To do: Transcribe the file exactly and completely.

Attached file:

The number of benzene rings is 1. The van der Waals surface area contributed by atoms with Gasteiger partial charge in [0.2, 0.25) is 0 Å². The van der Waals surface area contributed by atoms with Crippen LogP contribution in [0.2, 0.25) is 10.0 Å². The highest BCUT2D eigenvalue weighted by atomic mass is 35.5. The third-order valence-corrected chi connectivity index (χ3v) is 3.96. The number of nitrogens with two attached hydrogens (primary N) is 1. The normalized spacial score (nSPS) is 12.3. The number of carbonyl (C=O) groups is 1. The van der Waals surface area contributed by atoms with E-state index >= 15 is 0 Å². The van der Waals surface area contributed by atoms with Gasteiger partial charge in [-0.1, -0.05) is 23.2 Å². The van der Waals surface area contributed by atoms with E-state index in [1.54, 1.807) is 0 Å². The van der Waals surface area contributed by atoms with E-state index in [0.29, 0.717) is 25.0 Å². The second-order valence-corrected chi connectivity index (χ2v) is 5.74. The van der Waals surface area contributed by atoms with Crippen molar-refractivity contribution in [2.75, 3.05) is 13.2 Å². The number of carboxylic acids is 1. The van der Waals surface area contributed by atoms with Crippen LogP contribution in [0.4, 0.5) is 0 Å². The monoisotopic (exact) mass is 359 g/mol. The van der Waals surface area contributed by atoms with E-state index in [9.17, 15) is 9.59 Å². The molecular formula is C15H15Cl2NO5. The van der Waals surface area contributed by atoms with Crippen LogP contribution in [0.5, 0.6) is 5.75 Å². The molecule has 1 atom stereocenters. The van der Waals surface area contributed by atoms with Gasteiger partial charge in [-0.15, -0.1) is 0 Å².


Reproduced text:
The number of benzene rings is 1. The van der Waals surface area contributed by atoms with Gasteiger partial charge in [0.2, 0.25) is 0 Å². The van der Waals surface area contributed by atoms with Crippen LogP contribution in [0.2, 0.25) is 10.0 Å². The highest BCUT2D eigenvalue weighted by atomic mass is 35.5. The third-order valence-corrected chi connectivity index (χ3v) is 3.96. The number of nitrogens with two attached hydrogens (primary N) is 1. The normalized spacial score (nSPS) is 12.3. The number of carbonyl (C=O) groups is 1. The van der Waals surface area contributed by atoms with E-state index >= 15 is 0 Å². The van der Waals surface area contributed by atoms with Gasteiger partial charge in [-0.1, -0.05) is 23.2 Å². The van der Waals surface area contributed by atoms with E-state index in [1.54, 1.807) is 0 Å². The van der Waals surface area contributed by atoms with E-state index in [0.29, 0.717) is 25.0 Å². The second-order valence-corrected chi connectivity index (χ2v) is 5.74. The van der Waals surface area contributed by atoms with Crippen molar-refractivity contribution in [2.75, 3.05) is 13.2 Å². The number of carboxylic acids is 1. The van der Waals surface area contributed by atoms with Crippen LogP contribution in [0.4, 0.5) is 0 Å². The monoisotopic (exact) mass is 359 g/mol. The van der Waals surface area contributed by atoms with E-state index in [9.17, 15) is 9.59 Å². The molecular formula is C15H15Cl2NO5. The van der Waals surface area contributed by atoms with Crippen LogP contribution in [0.5, 0.6) is 5.75 Å². The molecule has 1 atom stereocenters. The van der Waals surface area contributed by atoms with Gasteiger partial charge in [-0.15, -0.1) is 0 Å².